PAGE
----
NATO has resumed airstrikes on the Libyan capital after a brief layoff, hitting several targets late Tuesday.
Witnesses say they heard loud explosions in the center of Tripoli and saw plumes of smoke.
Libyan state media say the bombings hit civilian sites, and there were reports of casualties.
The Libyan capital and its surrounding areas have been the target of regular NATO airstrikes since the alliance started its military operation in Libya in March. Libyan rebels are trying to advance on Tripoli, as the coalition carries out attacks on forces loyal to Libyan leader Moammar Gadhafi.
In recent days, rebels have advanced from the port city of Misrata toward Tripoli, breaking a government siege. Several rebel units have pushed the front lines west from Misrata to the outskirts of Zlitan, a neighboring town held by Gadhafi's forces.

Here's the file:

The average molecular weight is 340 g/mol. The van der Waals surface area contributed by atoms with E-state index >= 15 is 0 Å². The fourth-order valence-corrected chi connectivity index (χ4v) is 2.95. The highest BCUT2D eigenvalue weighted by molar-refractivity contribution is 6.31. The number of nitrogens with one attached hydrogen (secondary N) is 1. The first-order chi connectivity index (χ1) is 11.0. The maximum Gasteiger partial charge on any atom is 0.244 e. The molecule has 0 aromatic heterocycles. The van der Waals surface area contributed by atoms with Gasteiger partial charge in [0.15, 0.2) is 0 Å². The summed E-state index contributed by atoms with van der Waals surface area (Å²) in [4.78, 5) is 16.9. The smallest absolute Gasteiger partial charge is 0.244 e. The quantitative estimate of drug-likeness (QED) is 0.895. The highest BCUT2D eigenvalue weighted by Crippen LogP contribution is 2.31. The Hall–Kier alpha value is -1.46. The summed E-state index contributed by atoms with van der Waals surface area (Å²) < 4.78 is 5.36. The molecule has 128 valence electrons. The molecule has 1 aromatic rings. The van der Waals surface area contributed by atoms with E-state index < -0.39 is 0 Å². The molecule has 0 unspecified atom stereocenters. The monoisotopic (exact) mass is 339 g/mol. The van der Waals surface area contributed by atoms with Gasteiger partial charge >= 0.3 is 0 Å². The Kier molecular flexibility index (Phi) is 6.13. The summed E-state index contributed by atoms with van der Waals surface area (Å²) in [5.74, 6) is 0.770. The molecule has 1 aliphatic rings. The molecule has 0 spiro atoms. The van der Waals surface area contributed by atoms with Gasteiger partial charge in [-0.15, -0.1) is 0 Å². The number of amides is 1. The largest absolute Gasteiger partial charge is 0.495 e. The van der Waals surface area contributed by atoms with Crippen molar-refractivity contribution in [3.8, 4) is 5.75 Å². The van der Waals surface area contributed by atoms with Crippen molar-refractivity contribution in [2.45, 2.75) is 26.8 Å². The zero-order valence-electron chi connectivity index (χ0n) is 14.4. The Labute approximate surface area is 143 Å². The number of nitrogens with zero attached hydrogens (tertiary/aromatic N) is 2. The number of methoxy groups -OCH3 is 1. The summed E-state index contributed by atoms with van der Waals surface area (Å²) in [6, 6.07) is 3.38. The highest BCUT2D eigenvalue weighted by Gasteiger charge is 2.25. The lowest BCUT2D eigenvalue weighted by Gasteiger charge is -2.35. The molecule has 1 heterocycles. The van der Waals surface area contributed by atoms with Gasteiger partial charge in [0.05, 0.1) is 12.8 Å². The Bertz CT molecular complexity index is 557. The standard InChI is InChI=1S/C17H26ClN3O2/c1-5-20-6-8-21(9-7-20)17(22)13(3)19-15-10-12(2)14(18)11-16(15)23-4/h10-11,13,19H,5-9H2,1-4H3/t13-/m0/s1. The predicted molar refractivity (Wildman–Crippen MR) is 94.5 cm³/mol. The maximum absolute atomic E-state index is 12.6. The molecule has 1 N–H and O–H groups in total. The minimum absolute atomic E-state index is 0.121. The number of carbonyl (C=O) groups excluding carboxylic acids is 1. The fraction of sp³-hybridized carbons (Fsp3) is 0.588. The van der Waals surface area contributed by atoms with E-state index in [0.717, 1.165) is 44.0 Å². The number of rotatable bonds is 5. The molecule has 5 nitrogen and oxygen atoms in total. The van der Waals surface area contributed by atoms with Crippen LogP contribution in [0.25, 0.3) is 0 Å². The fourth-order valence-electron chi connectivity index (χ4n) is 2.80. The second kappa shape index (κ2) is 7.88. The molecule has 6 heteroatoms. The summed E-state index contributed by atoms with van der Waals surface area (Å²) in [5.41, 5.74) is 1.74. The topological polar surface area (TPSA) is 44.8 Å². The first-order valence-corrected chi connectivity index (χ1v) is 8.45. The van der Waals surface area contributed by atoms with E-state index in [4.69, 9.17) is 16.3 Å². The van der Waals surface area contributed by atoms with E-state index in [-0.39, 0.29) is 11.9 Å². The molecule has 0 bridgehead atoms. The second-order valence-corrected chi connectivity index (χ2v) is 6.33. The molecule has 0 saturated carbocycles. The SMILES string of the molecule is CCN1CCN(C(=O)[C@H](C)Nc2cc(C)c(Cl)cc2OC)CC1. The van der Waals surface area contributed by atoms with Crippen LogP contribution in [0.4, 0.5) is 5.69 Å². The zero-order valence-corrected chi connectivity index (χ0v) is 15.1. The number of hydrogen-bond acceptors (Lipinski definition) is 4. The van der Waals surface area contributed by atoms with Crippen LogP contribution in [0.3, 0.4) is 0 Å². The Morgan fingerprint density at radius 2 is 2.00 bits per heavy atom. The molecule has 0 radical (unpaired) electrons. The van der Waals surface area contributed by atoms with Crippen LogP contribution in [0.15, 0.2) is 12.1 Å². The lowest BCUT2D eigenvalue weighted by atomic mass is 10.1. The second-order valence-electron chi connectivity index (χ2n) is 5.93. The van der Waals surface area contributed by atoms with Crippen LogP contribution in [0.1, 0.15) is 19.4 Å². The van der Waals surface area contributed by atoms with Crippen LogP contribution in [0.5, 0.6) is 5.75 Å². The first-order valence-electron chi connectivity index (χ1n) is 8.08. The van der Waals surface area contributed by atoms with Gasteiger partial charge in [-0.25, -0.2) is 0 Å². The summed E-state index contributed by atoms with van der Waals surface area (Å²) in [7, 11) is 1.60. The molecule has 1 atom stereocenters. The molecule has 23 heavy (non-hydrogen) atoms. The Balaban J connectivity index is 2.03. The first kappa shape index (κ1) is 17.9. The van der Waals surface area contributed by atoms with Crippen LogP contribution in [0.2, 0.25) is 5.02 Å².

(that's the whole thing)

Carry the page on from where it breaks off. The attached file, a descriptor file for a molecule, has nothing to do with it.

Also Tuesday, Libyan rebels said forces loyal to Gadhafi fired rockets at opposition fighters near the Tunisian border.
Libya fired rockets into Tunisia on May 17, and the Tunisian government threatened to report its neighbor to the U.N. Security Council for "enemy" actions. Libyan forces also have engaged in periodic short skirmishes with Tunisian troops after Libya's internal fighting spread across the border.
VOA's Susan Yackee speaks with David Mack, a former U.S. Ambassador and a scholar with the Middle East Institute, about the situation in Libya:
In other news, Libyan rebels scored a victory on the political front when Canada announced Tuesday it will recognize the Transitional National Council as the "legitimate representative" of the Libyan people.
Canada joins Germany, France, Italy, Qatar and the United Arab Emirates in recognizing the opposition council. The Obama administration is supporting the rebel cause but has stopped short of recognition.
Some information for this report was provided by AFP, AP and Reuters.